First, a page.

Unfortunately, there are no
counterparts to Euler’s theorems that tell us, in general, whether or not a graph has
a Hamilton Circuit.Example 1: Find both an Euler & Hamilton circuit for this graph.
Example 2: Find both an Euler & Hamilton circuit for this graph.
Sometimes there are situations where the following theorem will help us determine that a graph does have a Hamilton circuit.
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2 vertices, then the graph has a Hamilton circuit. Recall that
two vertices are ADJACENT if there is an edge connecting them.Example 1:
Example 2:
A complete graph is one in which each vertex is connected to every other vertex by exactly each edge. A complete graph always satisfies the conditions of Dirac's Theorem. So, all complete graphs have Hamilton circuits. More Properties of Complete Graphs - Complete graphs have LOTS of Hamilton circuits!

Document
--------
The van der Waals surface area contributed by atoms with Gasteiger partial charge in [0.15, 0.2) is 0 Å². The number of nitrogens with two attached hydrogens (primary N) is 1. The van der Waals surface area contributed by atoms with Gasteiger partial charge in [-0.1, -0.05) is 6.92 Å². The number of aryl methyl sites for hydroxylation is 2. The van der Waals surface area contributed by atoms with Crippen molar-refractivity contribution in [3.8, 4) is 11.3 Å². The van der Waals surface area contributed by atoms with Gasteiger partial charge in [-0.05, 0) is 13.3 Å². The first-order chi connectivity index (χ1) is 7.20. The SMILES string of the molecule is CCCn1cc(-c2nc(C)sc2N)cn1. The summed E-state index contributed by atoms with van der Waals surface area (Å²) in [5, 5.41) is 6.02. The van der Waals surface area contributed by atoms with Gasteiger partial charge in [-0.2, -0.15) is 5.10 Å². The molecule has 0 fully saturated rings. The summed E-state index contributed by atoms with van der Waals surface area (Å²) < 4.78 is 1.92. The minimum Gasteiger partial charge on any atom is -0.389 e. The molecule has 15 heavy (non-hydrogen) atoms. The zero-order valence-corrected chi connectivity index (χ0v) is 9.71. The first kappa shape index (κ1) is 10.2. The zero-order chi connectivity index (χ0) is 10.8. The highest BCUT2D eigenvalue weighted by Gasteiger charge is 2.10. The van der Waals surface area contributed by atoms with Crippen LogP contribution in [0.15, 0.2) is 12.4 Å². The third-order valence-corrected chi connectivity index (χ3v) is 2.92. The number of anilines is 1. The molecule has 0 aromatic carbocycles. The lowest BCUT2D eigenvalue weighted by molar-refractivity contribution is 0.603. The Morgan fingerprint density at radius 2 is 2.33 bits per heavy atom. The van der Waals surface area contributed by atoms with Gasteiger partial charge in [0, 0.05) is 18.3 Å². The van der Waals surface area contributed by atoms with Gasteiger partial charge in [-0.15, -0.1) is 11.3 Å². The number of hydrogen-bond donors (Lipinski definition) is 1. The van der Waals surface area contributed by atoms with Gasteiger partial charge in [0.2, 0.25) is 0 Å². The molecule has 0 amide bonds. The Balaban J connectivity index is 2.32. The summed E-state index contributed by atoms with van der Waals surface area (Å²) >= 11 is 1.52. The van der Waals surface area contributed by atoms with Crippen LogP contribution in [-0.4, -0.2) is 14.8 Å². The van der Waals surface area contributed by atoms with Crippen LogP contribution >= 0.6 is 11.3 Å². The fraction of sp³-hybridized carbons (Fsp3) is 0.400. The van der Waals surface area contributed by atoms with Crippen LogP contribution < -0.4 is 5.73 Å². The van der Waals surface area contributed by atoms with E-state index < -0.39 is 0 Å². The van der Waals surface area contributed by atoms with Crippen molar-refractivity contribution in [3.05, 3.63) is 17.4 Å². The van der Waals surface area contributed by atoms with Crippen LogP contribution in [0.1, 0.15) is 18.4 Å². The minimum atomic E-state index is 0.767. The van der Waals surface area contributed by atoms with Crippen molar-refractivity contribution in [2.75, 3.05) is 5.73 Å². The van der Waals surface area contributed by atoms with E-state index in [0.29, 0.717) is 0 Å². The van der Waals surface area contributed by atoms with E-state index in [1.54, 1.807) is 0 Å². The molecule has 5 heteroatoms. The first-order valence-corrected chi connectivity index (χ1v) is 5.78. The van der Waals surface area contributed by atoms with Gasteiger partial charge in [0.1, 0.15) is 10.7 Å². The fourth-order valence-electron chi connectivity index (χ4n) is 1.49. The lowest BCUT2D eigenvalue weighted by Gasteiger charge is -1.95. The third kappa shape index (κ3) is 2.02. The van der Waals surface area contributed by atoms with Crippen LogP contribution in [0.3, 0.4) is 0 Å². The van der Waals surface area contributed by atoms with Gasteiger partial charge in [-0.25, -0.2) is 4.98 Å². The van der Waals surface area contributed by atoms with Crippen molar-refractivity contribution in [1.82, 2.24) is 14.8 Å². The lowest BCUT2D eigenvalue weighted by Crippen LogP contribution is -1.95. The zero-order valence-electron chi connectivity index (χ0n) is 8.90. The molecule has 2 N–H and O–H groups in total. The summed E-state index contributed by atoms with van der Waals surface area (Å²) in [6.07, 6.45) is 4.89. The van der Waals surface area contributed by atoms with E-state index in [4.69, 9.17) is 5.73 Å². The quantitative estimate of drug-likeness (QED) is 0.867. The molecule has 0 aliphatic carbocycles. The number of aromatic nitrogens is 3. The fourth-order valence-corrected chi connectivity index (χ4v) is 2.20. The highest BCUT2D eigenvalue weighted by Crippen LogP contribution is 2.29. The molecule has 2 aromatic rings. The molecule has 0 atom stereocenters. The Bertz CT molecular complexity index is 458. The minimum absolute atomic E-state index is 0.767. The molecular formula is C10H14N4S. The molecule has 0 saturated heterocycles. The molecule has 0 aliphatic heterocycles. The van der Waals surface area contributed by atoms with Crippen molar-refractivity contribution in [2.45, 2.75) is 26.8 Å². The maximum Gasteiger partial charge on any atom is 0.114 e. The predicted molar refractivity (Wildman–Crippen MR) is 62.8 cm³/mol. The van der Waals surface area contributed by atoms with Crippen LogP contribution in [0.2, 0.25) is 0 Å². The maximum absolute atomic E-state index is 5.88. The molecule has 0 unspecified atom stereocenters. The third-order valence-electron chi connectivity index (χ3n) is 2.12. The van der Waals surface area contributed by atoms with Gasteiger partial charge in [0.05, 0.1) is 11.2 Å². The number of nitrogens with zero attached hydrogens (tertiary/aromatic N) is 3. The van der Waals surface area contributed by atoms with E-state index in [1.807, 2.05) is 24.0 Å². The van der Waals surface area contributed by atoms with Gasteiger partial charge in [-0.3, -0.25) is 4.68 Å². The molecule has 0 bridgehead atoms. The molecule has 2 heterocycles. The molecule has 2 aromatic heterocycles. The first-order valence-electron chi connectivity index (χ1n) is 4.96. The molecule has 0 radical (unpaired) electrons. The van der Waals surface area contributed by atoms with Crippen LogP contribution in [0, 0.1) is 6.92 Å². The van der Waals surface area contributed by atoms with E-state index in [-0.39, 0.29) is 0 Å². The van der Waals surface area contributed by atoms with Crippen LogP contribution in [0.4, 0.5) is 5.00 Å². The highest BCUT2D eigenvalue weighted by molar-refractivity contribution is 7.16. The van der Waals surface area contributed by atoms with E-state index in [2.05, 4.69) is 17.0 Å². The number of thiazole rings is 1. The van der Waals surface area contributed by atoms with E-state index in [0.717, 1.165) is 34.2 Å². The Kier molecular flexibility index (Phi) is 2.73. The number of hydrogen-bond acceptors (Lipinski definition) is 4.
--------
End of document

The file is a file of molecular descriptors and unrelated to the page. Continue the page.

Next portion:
- In a complete graph with N vertices, each vertex has degree N-1.
- The total number of edges in a complete graph is N(N-1)/2.
- A complete graph with N vertices has (N-1)!
Hamilton circuits. Half of these are just exact reversals of the other half. When we
don’t want to count exact reversals, we will use the term
*distinct*. So, a complete graph with N vertices has (N-1)! / 2Hamilton circuits.*distinct*
In problems involving Hamilton circuits, there
are often many seemingly equivalent routes. The most important class of problems solved
via Hamilton circuits is actually The Traveling Salesman Problem (TSP) |